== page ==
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Does anyone have information on who makes transfer switches, websites, etc. Would be nice to have some documentation before getting in there. Thanks.
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Old 05-23-2008, 06:20 AM   #5
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Iota is a popular brand of transfer swithes. Here is a wiring diagram for a 50 amp switch
http://www.iotaengineering.com/pplib/50rint.pdf
Here is a 30 amp wiring diagram
http://www.solar-electric.com//PDF_files/30rint.pdf
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Old 05-23-2008, 08:27 AM   #6
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I've used thia transfer switch for 4 years, also work as a surge guard.

http://www.surgeguard.com/10040A.html


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Old 05-23-2008, 02:50 PM   #7
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Mine is an ESCO 50M-65N. I found the website www.escousa.net with info and drawings. It's inside a bedroom compartment, but accessable. I have been considering installing a hardwired Surgeguard to replace my portable unit. Looks like this would be the place to do it, in front of the transfer switch. 4 wire power cord in, 4 wire out to transfer switch. Sound right?
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Old 05-24-2008, 03:06 AM   #8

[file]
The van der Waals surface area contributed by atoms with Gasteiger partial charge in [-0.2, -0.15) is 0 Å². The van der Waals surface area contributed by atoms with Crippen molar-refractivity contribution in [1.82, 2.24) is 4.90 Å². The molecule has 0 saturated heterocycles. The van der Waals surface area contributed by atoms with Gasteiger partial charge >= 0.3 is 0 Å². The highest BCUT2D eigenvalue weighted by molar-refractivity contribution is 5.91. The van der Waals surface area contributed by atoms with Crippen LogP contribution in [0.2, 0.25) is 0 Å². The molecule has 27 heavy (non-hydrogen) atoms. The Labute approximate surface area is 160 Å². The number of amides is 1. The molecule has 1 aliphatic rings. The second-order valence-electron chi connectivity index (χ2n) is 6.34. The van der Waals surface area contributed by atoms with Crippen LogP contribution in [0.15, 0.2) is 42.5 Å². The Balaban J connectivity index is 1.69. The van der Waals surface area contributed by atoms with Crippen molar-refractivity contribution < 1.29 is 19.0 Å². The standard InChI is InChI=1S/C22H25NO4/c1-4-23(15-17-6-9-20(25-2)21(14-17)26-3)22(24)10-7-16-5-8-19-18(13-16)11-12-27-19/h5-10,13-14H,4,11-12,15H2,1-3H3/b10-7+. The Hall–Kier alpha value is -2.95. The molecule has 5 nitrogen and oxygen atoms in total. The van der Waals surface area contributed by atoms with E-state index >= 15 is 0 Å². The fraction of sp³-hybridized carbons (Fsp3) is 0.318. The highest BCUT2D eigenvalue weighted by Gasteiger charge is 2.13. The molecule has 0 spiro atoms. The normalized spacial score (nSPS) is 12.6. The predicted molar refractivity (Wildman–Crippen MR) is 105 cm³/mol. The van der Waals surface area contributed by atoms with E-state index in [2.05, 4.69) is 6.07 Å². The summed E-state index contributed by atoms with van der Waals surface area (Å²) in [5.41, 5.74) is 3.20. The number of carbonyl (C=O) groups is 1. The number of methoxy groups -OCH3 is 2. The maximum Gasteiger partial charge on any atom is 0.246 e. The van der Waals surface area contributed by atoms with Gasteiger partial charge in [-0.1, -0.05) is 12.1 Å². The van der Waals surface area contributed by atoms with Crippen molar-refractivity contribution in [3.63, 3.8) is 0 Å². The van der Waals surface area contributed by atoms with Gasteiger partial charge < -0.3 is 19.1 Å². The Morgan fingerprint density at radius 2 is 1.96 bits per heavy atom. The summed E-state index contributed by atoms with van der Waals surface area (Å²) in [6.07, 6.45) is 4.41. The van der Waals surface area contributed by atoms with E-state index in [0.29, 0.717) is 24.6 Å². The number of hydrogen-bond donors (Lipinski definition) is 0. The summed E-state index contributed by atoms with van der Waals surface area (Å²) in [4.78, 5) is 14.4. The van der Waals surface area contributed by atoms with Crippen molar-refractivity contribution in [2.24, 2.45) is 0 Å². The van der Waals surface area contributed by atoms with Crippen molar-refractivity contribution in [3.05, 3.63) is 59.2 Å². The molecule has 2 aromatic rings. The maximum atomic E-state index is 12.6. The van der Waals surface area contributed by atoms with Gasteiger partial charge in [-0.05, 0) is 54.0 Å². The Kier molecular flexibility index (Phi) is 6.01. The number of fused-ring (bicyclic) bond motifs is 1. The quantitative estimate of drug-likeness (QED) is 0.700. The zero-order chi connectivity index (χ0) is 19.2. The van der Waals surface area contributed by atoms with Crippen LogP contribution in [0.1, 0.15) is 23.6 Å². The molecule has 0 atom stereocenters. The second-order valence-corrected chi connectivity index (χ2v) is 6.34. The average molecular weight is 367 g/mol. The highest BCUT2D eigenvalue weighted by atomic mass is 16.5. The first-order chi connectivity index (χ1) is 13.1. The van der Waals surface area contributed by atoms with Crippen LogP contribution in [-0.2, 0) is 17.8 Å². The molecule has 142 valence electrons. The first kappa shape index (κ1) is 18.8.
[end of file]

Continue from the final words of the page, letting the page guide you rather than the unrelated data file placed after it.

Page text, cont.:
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Right
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Old 05-25-2008, 08:18 AM   #9
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Ken
Welcome to the forum and sharing you experience. As a result of your topic I decided to look at my connection on the transfer switch and the generator connection in the gray box located in the generator compartment. I'm glad I did!!. The connection in the generator compartment were loose and not connected properly. The wire nuts are to small for the application. RED wire nuts with black tape feel off when I moved them to check for tight. If you have RED WIRE NUTS replace them with Blue nuts to support the wire size. Also my wire was not stripped back far enough to make a good twist connection. Thanks Ken for bring this issue up once again and it was nice meeting you. (Elevator Guy)
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Old 05-25-2008, 02:33 PM   #10
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Nick,

I'm gonna check my generator as soon as we take off towards Yosemite. If WRV had someone inspecting their work, like you inspect the elevators, we would have all been a lot better off.

We will be in Yosemite, North Pines Campground, doing volunteer work Jul-Oct. If I can be of assistance to anyone heading that way, let me know.

Ken & Nancy
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Old 05-25-2008, 07:43 PM   #11
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I've never trusted wire nuts on anything where there is movement or vibration. Suggest visit your local electric supply house (or Lowes?) & buy some copper u-bolt cable/wire clamps. They come in various sizes that will accomodate the wire guage you're working with. Once tightened (torqued) they won't loosen. Another choice would be to use crimp type connectors.